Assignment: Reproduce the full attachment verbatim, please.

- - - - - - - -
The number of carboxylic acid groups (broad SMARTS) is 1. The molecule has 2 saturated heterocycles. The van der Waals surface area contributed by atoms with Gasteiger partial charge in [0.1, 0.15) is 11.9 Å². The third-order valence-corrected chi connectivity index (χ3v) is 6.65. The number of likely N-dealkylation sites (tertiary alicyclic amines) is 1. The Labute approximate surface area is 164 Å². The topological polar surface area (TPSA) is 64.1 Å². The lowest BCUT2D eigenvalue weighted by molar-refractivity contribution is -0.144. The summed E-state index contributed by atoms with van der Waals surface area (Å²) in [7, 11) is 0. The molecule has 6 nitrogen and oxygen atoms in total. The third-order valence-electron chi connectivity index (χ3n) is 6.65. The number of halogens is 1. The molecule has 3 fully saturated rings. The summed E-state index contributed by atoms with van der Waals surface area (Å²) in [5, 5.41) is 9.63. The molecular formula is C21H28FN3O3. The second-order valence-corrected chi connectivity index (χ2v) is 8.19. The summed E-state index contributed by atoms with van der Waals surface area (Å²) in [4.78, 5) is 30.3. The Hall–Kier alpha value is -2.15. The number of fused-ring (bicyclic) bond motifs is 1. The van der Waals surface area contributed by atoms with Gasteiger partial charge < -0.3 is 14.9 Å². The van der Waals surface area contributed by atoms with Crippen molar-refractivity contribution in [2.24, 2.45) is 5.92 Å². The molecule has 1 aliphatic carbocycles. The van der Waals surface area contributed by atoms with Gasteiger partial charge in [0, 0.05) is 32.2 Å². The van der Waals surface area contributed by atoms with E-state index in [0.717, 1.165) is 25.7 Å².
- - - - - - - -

The number of carboxylic acid groups (broad SMARTS) is 1. The molecule has 2 saturated heterocycles. The van der Waals surface area contributed by atoms with Gasteiger partial charge in [0.1, 0.15) is 11.9 Å². The third-order valence-corrected chi connectivity index (χ3v) is 6.65. The number of likely N-dealkylation sites (tertiary alicyclic amines) is 1. The Labute approximate surface area is 164 Å². The topological polar surface area (TPSA) is 64.1 Å². The lowest BCUT2D eigenvalue weighted by molar-refractivity contribution is -0.144. The summed E-state index contributed by atoms with van der Waals surface area (Å²) in [7, 11) is 0. The molecule has 6 nitrogen and oxygen atoms in total. The third-order valence-electron chi connectivity index (χ3n) is 6.65. The number of halogens is 1. The molecule has 3 fully saturated rings. The summed E-state index contributed by atoms with van der Waals surface area (Å²) in [5, 5.41) is 9.63. The molecular formula is C21H28FN3O3. The second-order valence-corrected chi connectivity index (χ2v) is 8.19. The summed E-state index contributed by atoms with van der Waals surface area (Å²) in [4.78, 5) is 30.3. The Hall–Kier alpha value is -2.15. The number of fused-ring (bicyclic) bond motifs is 1. The van der Waals surface area contributed by atoms with Gasteiger partial charge < -0.3 is 14.9 Å². The van der Waals surface area contributed by atoms with Crippen molar-refractivity contribution in [2.24, 2.45) is 5.92 Å². The molecule has 1 aliphatic carbocycles. The van der Waals surface area contributed by atoms with Gasteiger partial charge in [0, 0.05) is 32.2 Å². The van der Waals surface area contributed by atoms with E-state index in [0.717, 1.165) is 25.7 Å².